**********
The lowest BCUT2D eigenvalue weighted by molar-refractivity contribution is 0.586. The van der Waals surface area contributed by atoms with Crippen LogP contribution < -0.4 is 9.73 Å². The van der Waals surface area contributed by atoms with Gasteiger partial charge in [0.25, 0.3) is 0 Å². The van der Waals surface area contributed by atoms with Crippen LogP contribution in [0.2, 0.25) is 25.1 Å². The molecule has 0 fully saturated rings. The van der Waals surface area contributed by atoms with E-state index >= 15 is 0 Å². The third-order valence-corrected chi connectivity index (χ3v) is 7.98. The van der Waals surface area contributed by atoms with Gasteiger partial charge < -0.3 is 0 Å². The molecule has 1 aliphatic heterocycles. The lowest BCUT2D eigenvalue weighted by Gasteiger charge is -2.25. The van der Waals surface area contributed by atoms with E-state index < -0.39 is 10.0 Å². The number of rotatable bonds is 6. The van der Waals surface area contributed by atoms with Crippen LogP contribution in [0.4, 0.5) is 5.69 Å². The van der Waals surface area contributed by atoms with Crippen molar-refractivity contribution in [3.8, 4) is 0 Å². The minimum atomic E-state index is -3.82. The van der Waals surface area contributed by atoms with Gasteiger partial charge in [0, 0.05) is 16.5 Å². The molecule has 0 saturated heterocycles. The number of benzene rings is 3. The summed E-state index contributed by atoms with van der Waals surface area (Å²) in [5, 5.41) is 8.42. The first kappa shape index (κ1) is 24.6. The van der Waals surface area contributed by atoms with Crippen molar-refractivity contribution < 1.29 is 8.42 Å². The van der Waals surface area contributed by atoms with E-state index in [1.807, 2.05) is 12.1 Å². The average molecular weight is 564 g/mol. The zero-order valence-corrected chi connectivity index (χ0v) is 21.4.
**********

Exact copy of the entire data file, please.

The lowest BCUT2D eigenvalue weighted by molar-refractivity contribution is 0.586. The van der Waals surface area contributed by atoms with Crippen LogP contribution < -0.4 is 9.73 Å². The van der Waals surface area contributed by atoms with Gasteiger partial charge in [0.25, 0.3) is 0 Å². The van der Waals surface area contributed by atoms with Crippen LogP contribution in [0.2, 0.25) is 25.1 Å². The molecule has 0 fully saturated rings. The van der Waals surface area contributed by atoms with E-state index >= 15 is 0 Å². The third-order valence-corrected chi connectivity index (χ3v) is 7.98. The van der Waals surface area contributed by atoms with Gasteiger partial charge < -0.3 is 0 Å². The molecule has 1 aliphatic heterocycles. The lowest BCUT2D eigenvalue weighted by Gasteiger charge is -2.25. The van der Waals surface area contributed by atoms with E-state index < -0.39 is 10.0 Å². The number of rotatable bonds is 6. The van der Waals surface area contributed by atoms with Crippen LogP contribution in [0.4, 0.5) is 5.69 Å². The van der Waals surface area contributed by atoms with Crippen molar-refractivity contribution in [3.8, 4) is 0 Å². The minimum atomic E-state index is -3.82. The van der Waals surface area contributed by atoms with Gasteiger partial charge in [0, 0.05) is 16.5 Å². The molecule has 0 saturated heterocycles. The number of benzene rings is 3. The summed E-state index contributed by atoms with van der Waals surface area (Å²) in [5, 5.41) is 8.42. The first kappa shape index (κ1) is 24.6. The van der Waals surface area contributed by atoms with Crippen molar-refractivity contribution < 1.29 is 8.42 Å². The van der Waals surface area contributed by atoms with E-state index in [1.807, 2.05) is 12.1 Å². The average molecular weight is 564 g/mol. The zero-order valence-corrected chi connectivity index (χ0v) is 21.4.